Rainforests are vital to the world’s finely balanced eco system – essentially, they’re a great big pair of lungs for the world. And yet, every day, great swathes of forest are cut down to grow soya, graze cattle or plant palm oil plantations – all staples of the global food chain.
Debate Your Plate has pulled together a number of campaigns so you can help give the world’s rainforests a chance to breathe.
Know your ABC’s
Industrial agriculture is one of the fastest growing threats to rainforests across the world. Three major agribusiness giants have become known as the ABC of rainforest destruction.
They are: ADM, Bunge and Cargill who all are destroying rainforests in order to grow soy and palm oil plantations.
The San Franciscan based, Rainforest Action Network (RAN) has been dubbed “some of the most savvy environmental agitators in the business” by the Wall Street Journal, and they’re certainly adept at using hard-hitting campaigns, with humour to embarrass and force multinationals to change. RAN has initiated the Rainforest Agribusiness Campaign, calling on these ABC’s to stop the environmental destruction they’re causing.
U.S. agribusiness giants ADM, Bunge and Cargill are establishing soy and palm oil operations in some of the planet’s most biodiverse forests.
They are expanding into threatened tropical ecosystems at breakneck speed, wreaking environmental havoc, contributing to human rights abuses and intensifying climate change.
This expansion, or agrisprawl…is feeding the US’s unsustainable appetite for junk food, animal protein and agrofuels.
ADM is deeply involved in the production and marketing of both palm oil and soy. It is also one of the greatest recipients of corporate welfare, which means taxpayers are subsidizing ADM’s role in rainforest destruction. ADM is also the strongest promoter of agrofuels in the United States.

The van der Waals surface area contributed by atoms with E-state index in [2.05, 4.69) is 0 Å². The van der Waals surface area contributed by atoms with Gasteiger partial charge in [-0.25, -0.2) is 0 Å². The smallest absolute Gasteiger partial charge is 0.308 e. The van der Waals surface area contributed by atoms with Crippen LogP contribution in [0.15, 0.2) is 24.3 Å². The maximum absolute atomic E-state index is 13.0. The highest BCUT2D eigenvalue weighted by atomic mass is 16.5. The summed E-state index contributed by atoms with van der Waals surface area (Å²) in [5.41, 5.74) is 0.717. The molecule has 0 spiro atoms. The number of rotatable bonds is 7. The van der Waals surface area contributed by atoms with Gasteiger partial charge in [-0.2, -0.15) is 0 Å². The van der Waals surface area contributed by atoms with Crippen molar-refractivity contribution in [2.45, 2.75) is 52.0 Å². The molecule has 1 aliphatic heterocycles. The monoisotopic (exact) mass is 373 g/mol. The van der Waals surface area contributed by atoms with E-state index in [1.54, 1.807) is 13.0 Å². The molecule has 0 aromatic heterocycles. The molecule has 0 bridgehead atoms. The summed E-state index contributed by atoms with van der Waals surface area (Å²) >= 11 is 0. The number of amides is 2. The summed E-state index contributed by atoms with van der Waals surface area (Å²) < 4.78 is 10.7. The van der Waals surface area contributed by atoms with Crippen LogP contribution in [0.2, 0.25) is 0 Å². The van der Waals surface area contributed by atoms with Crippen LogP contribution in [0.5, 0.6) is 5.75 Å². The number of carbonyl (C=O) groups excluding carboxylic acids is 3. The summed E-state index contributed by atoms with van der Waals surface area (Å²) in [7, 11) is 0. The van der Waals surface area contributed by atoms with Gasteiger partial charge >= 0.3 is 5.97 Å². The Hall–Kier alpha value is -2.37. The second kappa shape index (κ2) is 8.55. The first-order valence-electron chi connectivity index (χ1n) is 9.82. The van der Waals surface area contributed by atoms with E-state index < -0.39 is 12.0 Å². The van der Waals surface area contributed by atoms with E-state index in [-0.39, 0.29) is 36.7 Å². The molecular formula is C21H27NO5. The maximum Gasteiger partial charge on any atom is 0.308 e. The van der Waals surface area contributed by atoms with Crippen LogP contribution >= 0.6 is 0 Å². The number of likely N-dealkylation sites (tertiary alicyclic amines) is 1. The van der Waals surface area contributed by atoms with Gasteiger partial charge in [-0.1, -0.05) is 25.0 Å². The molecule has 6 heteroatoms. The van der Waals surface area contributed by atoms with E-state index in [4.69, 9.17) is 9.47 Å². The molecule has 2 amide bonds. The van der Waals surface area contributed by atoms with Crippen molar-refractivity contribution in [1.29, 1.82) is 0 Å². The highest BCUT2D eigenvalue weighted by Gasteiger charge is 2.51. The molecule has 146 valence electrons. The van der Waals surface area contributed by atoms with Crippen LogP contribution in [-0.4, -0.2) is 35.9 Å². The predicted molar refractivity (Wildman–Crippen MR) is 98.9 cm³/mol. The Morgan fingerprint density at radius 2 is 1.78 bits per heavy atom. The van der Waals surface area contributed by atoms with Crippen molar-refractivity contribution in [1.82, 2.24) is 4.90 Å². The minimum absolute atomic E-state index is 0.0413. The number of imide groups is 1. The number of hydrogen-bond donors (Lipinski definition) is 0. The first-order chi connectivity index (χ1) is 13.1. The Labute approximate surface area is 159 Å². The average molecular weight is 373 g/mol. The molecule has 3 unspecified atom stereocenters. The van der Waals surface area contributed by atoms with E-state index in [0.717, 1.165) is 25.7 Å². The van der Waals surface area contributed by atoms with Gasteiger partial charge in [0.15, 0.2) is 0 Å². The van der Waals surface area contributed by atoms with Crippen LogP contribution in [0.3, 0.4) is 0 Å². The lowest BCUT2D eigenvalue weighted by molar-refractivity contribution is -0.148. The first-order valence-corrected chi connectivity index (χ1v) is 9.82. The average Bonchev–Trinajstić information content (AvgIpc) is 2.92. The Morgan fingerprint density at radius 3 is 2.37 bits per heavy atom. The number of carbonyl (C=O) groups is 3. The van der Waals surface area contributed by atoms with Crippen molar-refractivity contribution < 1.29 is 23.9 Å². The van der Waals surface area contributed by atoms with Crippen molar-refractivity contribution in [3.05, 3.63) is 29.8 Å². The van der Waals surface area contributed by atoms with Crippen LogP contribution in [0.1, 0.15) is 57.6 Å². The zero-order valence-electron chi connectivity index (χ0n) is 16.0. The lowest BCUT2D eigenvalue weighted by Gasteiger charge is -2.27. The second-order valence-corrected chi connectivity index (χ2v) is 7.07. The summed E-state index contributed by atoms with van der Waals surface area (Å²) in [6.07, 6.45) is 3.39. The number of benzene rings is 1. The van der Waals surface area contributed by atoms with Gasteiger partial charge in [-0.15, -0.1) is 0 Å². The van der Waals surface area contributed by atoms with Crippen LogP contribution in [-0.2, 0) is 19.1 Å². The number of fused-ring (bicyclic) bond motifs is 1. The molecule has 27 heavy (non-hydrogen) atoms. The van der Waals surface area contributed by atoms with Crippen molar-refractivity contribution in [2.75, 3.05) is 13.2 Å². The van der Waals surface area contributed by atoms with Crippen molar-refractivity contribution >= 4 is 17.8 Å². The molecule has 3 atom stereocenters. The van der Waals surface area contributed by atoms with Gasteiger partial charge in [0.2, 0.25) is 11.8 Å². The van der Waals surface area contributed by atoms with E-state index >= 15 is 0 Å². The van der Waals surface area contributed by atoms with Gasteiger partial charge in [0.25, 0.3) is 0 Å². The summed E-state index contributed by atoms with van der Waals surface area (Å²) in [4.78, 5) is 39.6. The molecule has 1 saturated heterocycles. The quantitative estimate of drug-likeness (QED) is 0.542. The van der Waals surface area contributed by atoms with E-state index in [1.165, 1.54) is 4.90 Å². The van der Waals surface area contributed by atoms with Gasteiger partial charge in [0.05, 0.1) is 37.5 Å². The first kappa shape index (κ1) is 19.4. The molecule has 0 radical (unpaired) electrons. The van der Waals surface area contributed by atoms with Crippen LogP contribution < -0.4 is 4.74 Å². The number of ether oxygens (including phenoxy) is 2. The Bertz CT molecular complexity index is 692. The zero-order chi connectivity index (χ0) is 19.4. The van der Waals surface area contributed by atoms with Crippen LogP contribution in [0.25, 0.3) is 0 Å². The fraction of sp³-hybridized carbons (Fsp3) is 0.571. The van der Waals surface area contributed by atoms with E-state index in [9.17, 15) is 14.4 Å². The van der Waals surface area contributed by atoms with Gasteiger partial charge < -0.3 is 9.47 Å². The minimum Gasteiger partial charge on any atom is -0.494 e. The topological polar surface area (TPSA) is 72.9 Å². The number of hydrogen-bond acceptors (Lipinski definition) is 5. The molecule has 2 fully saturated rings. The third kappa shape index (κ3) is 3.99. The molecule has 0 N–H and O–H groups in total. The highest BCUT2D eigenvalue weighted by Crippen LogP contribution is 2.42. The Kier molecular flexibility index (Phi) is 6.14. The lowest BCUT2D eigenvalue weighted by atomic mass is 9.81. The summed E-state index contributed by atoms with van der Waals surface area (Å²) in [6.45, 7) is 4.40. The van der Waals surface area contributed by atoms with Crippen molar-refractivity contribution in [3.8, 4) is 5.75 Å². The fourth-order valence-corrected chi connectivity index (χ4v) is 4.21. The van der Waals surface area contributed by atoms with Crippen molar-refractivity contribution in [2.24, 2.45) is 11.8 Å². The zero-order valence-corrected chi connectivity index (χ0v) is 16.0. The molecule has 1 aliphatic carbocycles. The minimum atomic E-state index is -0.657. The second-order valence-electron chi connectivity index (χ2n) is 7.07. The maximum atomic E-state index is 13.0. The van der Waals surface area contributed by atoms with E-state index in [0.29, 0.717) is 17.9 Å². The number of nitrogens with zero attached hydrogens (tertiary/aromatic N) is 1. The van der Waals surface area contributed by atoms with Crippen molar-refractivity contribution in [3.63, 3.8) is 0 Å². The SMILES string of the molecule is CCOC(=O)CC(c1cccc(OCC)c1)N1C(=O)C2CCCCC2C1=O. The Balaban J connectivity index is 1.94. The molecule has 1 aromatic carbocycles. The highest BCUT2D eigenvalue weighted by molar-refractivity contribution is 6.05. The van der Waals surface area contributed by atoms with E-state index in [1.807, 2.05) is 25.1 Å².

Bunge, though not a household name in the U.S., is the largest agribusiness and food company operating in Brazil. Bunge’s soy operations are devastating communities and ecosystems throughout South America.
Cargill is the most powerful agribusiness and commodity trading group in the world. It is involved in producing and marketing palm oil and soy grown on freshly cleared rainforest lands. In 2003, Cargill built an illegal soy port on the Amazon River which doubled deforestation rates in the area.
Check out the ingredients of many products in your local supermarket and you’ll find palm oil. It’s in everything from Cherrios to sweets – even soap. And soya is exported from South America to the UK, the US and across the world as “cheap”, high protein feed for cattle.
RAN have also started a campaign against major food producer General Mills for using palm oil in thousands of their products.
Join RAN’s campaign by ringing General Mill’s CEO, Kevin Powell.
Royalty and the rainforest
In the words of Prince Charles and his Rainforests Project: “If we lose the battle against tropical deforestation, we lose the battle against climate change.”
This project campaigns and lobbies on international levels for a halt to deforestation and it’s well worth a look around to get a handle on the bigger picture.
The Prince’s Rainforests Project writes…
Rainforests wrap around the equator of the earth like a green belt. After millions of years of evolution, they are the most biologically rich ecosystems on our planet. Tropical rainforests contain a hugely rich diversity of species of plants and animals.